Police officers in NYC tracked an armed robber by GPS:
The decoy bottle was among a cache of drugs taken in an armed robbery about 1:30 p.m. from HealthSource Pharmacy, at Second Avenue and East 68th Street, according to a police official, who was not authorized to speak about the investigation.
The suspect, identified by the police as Scott Kato, 45, of Mount Vernon, N.Y., was believed to have robbed pharmacies in New York City on at least four occasions since 2011, three times at the HealthSource drugstore. He served about 12 years in prison for a 1990 conviction for sexual abuse and robbery and spent an additional 16 months in prison after violating parole twice, according to state records.
The police official said the GPS device helped lead the police to the man, who was confronted as his 2007 Jeep was stuck in traffic on a service road beneath the Franklin D. Roosevelt Drive at East 96th Street. As officers closed in, the man pointed a handgun in the direction of at least one of the officers; one or more of the officers opened fire, killing the man, the police said.
The episode is the first known case in New York City in which a decoy bottle helped the police identify a suspect after a pharmacy robbery.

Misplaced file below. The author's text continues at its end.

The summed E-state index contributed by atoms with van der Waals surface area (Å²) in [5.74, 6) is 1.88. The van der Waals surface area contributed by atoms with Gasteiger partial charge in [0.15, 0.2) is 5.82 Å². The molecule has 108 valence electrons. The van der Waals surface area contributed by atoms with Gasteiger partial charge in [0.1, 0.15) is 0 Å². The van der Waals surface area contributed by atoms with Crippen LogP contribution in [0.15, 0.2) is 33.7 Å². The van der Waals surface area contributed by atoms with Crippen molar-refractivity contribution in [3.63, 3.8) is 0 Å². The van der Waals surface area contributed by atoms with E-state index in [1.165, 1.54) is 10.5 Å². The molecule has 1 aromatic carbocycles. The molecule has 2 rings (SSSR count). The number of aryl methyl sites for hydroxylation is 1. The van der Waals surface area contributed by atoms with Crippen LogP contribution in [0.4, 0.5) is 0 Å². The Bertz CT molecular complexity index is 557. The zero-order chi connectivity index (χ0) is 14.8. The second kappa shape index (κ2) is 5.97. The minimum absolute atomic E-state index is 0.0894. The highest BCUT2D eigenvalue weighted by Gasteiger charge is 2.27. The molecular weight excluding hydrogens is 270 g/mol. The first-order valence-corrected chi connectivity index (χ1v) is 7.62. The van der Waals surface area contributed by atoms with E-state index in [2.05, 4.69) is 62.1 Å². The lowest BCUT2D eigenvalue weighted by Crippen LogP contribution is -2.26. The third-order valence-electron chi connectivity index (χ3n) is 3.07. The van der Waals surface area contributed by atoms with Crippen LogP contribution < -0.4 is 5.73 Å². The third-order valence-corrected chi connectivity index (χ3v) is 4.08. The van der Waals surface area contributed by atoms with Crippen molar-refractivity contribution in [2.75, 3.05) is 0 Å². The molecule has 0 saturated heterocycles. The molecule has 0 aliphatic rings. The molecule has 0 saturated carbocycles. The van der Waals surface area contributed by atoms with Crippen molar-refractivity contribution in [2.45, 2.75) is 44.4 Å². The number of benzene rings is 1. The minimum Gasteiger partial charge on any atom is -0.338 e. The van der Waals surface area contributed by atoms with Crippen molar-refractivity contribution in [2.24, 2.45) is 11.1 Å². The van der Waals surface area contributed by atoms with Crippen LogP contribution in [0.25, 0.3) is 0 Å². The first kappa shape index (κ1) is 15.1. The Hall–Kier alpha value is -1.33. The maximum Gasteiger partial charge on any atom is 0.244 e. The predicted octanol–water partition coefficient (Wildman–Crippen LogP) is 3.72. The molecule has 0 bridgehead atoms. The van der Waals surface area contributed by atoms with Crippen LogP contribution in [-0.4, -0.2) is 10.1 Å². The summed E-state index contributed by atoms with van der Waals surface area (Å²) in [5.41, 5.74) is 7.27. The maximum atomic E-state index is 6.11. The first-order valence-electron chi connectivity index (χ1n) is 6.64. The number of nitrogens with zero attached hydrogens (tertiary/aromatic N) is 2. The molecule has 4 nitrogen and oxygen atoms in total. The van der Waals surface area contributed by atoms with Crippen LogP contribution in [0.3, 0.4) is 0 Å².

The decoy bottles were introduced last year by the police commissioner at the time, Raymond W. Kelly, who announced that the department would begin to stock pharmacy shelves with decoy bottles of painkillers containing GPS devices. The initiative was in response to a sharp increase of armed and often deadly pharmacy robberies across the state, frequently by people addicted to painkillers.
While the New York Police Department was not the first in the state to use the decoy bottles, it was among the first to publicize the program, believing that the publicity could deter prospective robbers. Other police departments chose to keep the initiatives private, concerned that if robbers knew of the GPS devices, the risk to pharmacy workers could be greater.
I was surprised the decided to publicize the decoys.